I think that a lot of people wrote off Giratina-EX after the rotation earlier this fall. Pokémon Ranger was an easy way to overcome the effects of Chaos Wheel, it cost a lot of Energy to get him going, and despite Mega Pokemon becoming more relevant in Standard, Garbodor was around to make Giratina-EX‘s Ability from getting any love. So, what has changed? In truth, not a lot. What Giratina-EX was able to do was adapt into the metagame despite the problems that faced it. It had a few things going for it that helped it carve a spot in Standard for it to sit in. Giratina-EX had already been paired with Darkrai-EX to some success back during Nationals, so there was already a solid archetype available to build off of for Standard. Chaos Wheel can OHKO a Garbodor and make it difficult for the opponent to set up another one thanks to its effect. Chaos Wheel is also extremely effective against any deck that runs only Special Energy like Vileplume variants have been doing lately. While Pokémon Ranger can get around this, it’s a lot harder to get to it without Battle Compressor making Chaos Wheel a lot stronger. As long as M Mewtwo-EX and Vileplume remain popular, so will Giratina-EX.

Mewtwo Strikes Back

M Mewtwo-EX came to play at Orlando, much to the surprise of no one. Widely considered to be one of best decks in format, M Mewtwo-EX showed up to be the most consistently high-placing deck of the event. It’s proven itself to be a powerhouse in our current Standard format, and it’s the deck to beat at the moment. There are no signs of M Mewtwo-EX slowing down, especially since there aren’t any great counters to it besides M Mewtwo-EX itself. Mew-EX does an okay job, but is quickly shut down by Garbodor making it a shaky counter. The best counter out there right now is Giratina-EX, but Damage Change can turn the tide on that matchup very quickly. M Mewtwo-EX isn’t going anywhere anytime soon, so hold onto your Mewtwo boys and girls.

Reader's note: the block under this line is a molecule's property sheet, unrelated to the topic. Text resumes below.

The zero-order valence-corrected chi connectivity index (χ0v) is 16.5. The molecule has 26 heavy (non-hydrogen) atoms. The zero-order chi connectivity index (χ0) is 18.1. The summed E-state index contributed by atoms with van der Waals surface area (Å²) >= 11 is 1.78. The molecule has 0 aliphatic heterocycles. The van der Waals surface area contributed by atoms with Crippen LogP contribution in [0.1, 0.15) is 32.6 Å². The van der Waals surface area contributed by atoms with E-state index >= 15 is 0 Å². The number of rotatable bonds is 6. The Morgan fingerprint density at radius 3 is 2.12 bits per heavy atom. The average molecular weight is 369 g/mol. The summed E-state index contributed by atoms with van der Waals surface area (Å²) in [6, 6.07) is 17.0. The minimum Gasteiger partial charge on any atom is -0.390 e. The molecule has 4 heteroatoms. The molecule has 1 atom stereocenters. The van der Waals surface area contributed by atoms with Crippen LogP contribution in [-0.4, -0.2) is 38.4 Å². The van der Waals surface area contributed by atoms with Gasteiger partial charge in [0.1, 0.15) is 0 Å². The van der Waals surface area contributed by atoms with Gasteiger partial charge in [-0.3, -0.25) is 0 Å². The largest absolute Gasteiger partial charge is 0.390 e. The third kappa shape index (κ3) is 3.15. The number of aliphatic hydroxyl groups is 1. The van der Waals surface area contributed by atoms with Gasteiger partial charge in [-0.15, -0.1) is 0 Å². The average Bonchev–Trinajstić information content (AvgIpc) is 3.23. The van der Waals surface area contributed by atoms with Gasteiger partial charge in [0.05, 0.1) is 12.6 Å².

Fort Wayne Predictions

I expect to see the meta shift a decent amount for Fort Wayne. People are going to want to take advantage of what did well by playing its counter or stick with a deck that’s proven to be good. With the popularity and success of Darkrai-EX / Giratina-EX, I would anticipate a very slight rise in popularity of Rainbow Road (aka Xerneas) since it not only counters Giratina-EX because of Weakness, it also resists Dark, making it more difficult for the deck to OHKO Xerneas. I wouldn’t expect a huge presence, but it’s a deck to watch out for. I would also expect an increase in play from M Rayquaza-EX and Yveltal-EX variants that seek to capitalize on their ability to take quick OHKOs and disrupt your opponent respectively. A bulky Dark deck based on disruption could make waves come Fort Wayne.

The last deck I could see getting more play is Gyarados. Everybody loves an underdog, and everybody loves seeing something wacky do well. As soon as Gyarados peaked into not one but two Top 32 slots, I knew that there was going to be a lot of hype going on for this deck after the event. People love to play the rogue decks, they’re more fun and are more exciting than what’s been established as “the best decks.” To top it all off, Gyarados is extremely cheap to build, making it more widely accessible to newer and more casual players who will be attending the event. Everything else I expect to be relatively the same percentage wise. Depending on how much the meta shifts, we may see an even more diverse meta come Fort Wayne.

This concludes the public portion of this article.